For those without the ability to start from scratch, the solutions may come in the form of better technology adoption. One group ahead of the curve is Carnival Corp. Last year, the operator started piloting the Ocean Medallion, a wearable bit of technology that allows travelers to wirelessly access VIP levels of the cruise experience and feed valuable location and preference information to the mothership.
Big data may also help travel providers better target and address customer needs. It’s far easier to fly 125,000 miles and earn Delta Diamond status out of Detroit, a Delta Air Lines hub, than it is out of San Francisco, where United is king. So why is a San Francisco-based Diamond treated the same as one f rom Detroit? Could a loyalty operator potentially create a program custom-tailored to that Delta passenger in San Francisco?
Dig through the mountains of hype, and blockchain could be one of the keys to getting us out of the doldrums of today’s loyalty programs. But there isn’t an easy solution on the horizon. Reporting f rom the Loyalty Live 2018 conference, writer Seth Miller soberly pointed out that many of the blockchain concepts currently in development were solutions looking for a problem. One diamond in the rough at the conference, however, was in a new system designed to recognize and post loyalty points on a faster cycle. In the next 10 years, blockchain could easily help your miles post to your account the instant you step off the aircraft.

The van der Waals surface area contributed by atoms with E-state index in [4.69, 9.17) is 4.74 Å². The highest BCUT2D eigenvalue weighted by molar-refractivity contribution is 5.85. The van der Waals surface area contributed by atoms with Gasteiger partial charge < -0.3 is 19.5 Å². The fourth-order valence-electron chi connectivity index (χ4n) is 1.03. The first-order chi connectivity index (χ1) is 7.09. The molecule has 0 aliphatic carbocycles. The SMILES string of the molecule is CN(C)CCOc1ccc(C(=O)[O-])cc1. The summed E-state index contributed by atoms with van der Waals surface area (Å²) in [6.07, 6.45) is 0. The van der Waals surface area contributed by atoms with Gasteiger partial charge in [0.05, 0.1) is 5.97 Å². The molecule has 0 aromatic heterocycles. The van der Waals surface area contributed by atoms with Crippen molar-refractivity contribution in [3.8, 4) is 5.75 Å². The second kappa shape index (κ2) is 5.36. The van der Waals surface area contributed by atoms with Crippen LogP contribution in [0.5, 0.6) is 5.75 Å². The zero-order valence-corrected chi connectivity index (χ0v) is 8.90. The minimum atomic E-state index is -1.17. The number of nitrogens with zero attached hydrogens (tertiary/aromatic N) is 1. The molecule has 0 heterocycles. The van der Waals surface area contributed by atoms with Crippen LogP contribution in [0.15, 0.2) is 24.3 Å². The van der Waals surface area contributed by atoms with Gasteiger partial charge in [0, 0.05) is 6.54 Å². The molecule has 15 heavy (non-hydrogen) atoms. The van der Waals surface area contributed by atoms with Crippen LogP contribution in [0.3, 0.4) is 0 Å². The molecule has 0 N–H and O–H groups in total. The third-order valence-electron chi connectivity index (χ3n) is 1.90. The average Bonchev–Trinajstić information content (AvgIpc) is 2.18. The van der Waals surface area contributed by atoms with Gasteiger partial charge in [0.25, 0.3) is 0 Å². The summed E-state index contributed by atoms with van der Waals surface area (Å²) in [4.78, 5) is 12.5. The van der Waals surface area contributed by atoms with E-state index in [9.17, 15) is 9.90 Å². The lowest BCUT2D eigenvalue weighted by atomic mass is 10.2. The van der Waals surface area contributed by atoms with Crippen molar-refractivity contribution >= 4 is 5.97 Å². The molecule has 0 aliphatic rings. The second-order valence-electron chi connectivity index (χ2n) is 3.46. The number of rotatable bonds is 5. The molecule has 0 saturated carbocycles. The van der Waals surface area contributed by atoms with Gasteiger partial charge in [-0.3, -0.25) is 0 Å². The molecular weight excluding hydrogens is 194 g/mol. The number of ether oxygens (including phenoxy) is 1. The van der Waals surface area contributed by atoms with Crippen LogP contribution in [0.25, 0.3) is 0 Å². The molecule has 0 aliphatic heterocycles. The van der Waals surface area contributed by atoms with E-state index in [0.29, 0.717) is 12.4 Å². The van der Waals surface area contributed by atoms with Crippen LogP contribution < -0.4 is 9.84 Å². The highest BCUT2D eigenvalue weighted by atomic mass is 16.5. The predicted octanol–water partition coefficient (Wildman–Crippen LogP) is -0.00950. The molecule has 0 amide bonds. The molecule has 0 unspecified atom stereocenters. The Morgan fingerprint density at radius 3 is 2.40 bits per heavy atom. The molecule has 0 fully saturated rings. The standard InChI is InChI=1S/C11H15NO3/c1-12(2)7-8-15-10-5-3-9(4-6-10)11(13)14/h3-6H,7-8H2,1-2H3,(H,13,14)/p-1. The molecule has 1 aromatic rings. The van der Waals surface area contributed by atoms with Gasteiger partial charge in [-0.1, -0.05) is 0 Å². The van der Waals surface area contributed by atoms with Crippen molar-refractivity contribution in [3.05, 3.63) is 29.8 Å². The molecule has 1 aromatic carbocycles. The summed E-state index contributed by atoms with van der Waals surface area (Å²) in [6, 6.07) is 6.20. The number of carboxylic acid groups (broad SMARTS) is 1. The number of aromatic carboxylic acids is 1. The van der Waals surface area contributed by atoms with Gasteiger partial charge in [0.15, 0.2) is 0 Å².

As the median-age traveler moves more toward the digital generation, mobile technologies will also take a f ront seat to innovation in the loyalty program space. Until recently, it still wasn’t possible to book an award ticket through an airline’s mobile app or pay for an upgrade. But later in 2019, both American and Delta plan to open up that functionality, making it easier for mobile-first travelers to streamline their journeys.
Hopeful as these technologies may seem, there’s still a long way to go toward making loyalty programs ready for the next generation of travelers. To get started, airline, hotel, and car rental loyalty program operators need to find the courage to step away from the pack and truly innovate. Some, like Wyndham and Hilton, are already doing that. Others need to start thinking more disruptively – else they get left behind in the dust.
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Photo credit: Travelers want faster gratification and deeper engagement from their loyalty programs. They want disruption. Amanda Berglund / Skift